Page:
IBM’s game show-topping Watson system is starting its first real job early next year. Fresh from its triumphant drubbing of the human race on US quiz show Jeopardy, Watson is now being outfitted to help us slack-jawed dim-witted humans live better and longer. WellPoint, a large US health insurer, will deploy a shiny new Watson …
Now, if Watson can be programmed to ignore the "research" underwrit by Big Pharma ...
... the time spent considering possible ailments and possible treatments can be slashed even further.
At least Watson's "professional judgement" won't be swayed by the latest shiny tchotchkes the pharmaceutical sales flaks toss across the desk ... right?
"...."research" underwrit by Big Pharma ..."
So those punting product plough a load of cash back into R&D to generate better product.
This is a bad thing how exactly? What did you have in mind? The pharmaceutical industry gets to keep all the cash and taxpayers (under)fund all research? Yeah....right.....
Big tax on pharmaceutical products spent on research^H^H^H^H^H^H^H^Hwhatever's a vote-winner this week? Yeah......right again.....
Nice shiny hat. Suits you sir......
The great thing about simplistic opinions...
... is that they can all be wrong, even when they contradict.
Certainly there are problems with the influence of profit-seeking corporations on medical research, and much of that influence comes directly through funding and directing research.
However, the funding environment for research in medicine and cognate fields (various areas in biology, chemistry, etc) is enormously complicated. Eliminating corporate funding, or ignoring its results, is not the answer.
There are about a zillion studies done from all sorts of perspectives (economic, sociological, etc) on how research funding happens and its effects on that research and its reception. None of the reputable ones I've seen have concluded that "all research by pharmaceutical companies is junk", or conversely "is trustworthy". They all - mirabile dictu - paint a more complex picture.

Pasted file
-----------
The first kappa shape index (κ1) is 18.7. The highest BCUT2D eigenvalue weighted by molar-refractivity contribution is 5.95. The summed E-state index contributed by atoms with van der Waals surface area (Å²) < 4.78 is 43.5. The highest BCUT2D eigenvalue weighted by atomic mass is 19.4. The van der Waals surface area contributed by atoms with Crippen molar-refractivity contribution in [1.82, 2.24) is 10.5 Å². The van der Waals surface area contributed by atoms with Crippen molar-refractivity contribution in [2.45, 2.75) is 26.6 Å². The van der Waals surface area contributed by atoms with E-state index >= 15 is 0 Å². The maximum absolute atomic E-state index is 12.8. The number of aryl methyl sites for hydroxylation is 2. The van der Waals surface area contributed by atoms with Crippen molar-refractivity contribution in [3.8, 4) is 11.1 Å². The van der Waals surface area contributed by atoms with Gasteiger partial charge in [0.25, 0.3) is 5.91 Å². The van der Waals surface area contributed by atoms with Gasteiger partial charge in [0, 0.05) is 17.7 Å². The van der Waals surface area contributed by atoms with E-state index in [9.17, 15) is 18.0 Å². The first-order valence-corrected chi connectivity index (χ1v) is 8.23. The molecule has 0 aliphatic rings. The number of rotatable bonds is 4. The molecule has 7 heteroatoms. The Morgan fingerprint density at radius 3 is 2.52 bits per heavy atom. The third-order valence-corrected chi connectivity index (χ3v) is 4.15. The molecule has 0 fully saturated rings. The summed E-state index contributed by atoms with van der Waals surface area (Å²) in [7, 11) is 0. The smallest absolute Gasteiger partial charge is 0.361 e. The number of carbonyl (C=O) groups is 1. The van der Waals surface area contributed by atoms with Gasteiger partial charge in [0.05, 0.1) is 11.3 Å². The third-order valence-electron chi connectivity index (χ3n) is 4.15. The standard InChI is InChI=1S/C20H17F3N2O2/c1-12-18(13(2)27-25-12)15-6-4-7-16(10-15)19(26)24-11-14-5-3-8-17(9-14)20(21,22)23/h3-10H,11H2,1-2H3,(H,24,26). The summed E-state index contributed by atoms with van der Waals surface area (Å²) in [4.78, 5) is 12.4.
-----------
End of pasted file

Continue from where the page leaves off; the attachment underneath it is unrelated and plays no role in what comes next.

i cant help but think that watson will end up being the doctor's equivalent of 1st line tech support...
The assumption is that the doc is competent, and not just blindly following what the computer says to do.
The flip side of that is if watson *isnt* followed because the doc thinks he knows better, and then turns out to be wrong...
You cant exactly send the engineer round to to a re-install and swap the mobo...
Bad bad idea...
Watson still got many answers wrong.
What will happen when those are not answers in a silly quiz show but very real treatment courses for people?
I can see many overworked (or just lazy) doctors just going by "Watson" without the right kind of critical thinking.. Not to mention that for an insurer those answers will probably be optimised just to make them more money, not exactly better care.
Having said that it may well turn out better than a single doctor of little experience, however if it goes wrong what can you actually hold responsible?
Only slightly bad idea.
"Watson still got many answers wrong."
True, but so do humans. The correct way of using it would be to use it as a source of advice rather than a way to get a definitive answer. Having said that, the way a lot of people blindly follow satellite navigation is probably an indication that your concern is at least partially valid.
I'm more concerned about the bedside manner: "What is ... you have 2 months, 3 weeks, 5 days and 7 hours to live?"
Speaking of critical thinking...
So, what's the probability that a given doctor will apply "the right kind of critical thinking" when relying on a fairly random history of medical school, anecdotal experience, exposure to a small proportion of the available research, ad hoc conversations with colleagues, intuition, prejudice, etc - but not when they add some Watson queries to that mix?
Essentially you're claiming that there's a good chance doctors will treat Watson as an oracle. I suspect that most doctors don't finish their training and get their license without acquiring a bit of habitual skepticism.
Diagnosticians already search medical databases. They also routinely reexamine, question, and ignore results from diagnostic equipment, when those results strike them as implausible. (And they should, just as the etymology of "diagnostic" suggests.) Watson is essentially just a better query interface for those medical databases. It doesn't magically change anything, and the only doctors who are likely to believe it does are the same bad apples that end up advocating snake-oil treatments or publishing bad research. That latter group is already a problem; Watson doesn't make it a worse one.
And a 130% chance"